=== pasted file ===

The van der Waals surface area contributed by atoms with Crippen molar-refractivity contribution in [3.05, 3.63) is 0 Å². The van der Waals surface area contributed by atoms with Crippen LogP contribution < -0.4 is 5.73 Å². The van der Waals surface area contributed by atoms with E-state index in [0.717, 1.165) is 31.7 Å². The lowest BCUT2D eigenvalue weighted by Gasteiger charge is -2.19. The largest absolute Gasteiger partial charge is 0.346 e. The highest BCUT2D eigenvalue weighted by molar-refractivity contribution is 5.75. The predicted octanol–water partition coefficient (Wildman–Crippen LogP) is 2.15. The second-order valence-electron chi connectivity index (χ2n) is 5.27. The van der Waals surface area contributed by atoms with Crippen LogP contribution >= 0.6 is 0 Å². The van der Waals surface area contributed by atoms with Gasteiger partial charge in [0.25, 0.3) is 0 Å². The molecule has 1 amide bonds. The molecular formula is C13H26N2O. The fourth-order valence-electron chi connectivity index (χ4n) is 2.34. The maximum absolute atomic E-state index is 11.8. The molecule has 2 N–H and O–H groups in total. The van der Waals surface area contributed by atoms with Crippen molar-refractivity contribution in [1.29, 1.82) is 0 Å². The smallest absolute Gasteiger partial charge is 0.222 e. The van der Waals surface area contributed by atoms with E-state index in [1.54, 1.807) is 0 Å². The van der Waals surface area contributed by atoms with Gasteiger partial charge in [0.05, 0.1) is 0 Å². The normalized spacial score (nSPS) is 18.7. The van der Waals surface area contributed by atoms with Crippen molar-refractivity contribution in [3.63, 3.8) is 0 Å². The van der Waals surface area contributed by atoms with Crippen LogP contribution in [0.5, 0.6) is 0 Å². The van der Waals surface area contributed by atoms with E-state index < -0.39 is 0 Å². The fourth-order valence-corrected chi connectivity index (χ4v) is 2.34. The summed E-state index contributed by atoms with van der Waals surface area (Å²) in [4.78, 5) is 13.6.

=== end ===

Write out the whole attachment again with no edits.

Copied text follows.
The van der Waals surface area contributed by atoms with Crippen molar-refractivity contribution in [3.05, 3.63) is 0 Å². The van der Waals surface area contributed by atoms with Crippen LogP contribution < -0.4 is 5.73 Å². The van der Waals surface area contributed by atoms with E-state index in [0.717, 1.165) is 31.7 Å². The lowest BCUT2D eigenvalue weighted by Gasteiger charge is -2.19. The largest absolute Gasteiger partial charge is 0.346 e. The highest BCUT2D eigenvalue weighted by molar-refractivity contribution is 5.75. The predicted octanol–water partition coefficient (Wildman–Crippen LogP) is 2.15. The second-order valence-electron chi connectivity index (χ2n) is 5.27. The van der Waals surface area contributed by atoms with Crippen LogP contribution >= 0.6 is 0 Å². The van der Waals surface area contributed by atoms with Gasteiger partial charge in [0.25, 0.3) is 0 Å². The molecule has 1 amide bonds. The molecular formula is C13H26N2O. The fourth-order valence-electron chi connectivity index (χ4n) is 2.34. The maximum absolute atomic E-state index is 11.8. The molecule has 2 N–H and O–H groups in total. The van der Waals surface area contributed by atoms with Crippen molar-refractivity contribution in [1.29, 1.82) is 0 Å². The smallest absolute Gasteiger partial charge is 0.222 e. The van der Waals surface area contributed by atoms with E-state index in [1.54, 1.807) is 0 Å². The van der Waals surface area contributed by atoms with Gasteiger partial charge in [0.05, 0.1) is 0 Å². The normalized spacial score (nSPS) is 18.7. The van der Waals surface area contributed by atoms with Crippen molar-refractivity contribution in [3.63, 3.8) is 0 Å². The van der Waals surface area contributed by atoms with Crippen LogP contribution in [0.5, 0.6) is 0 Å². The van der Waals surface area contributed by atoms with E-state index < -0.39 is 0 Å². The fourth-order valence-corrected chi connectivity index (χ4v) is 2.34. The summed E-state index contributed by atoms with van der Waals surface area (Å²) in [4.78, 5) is 13.6.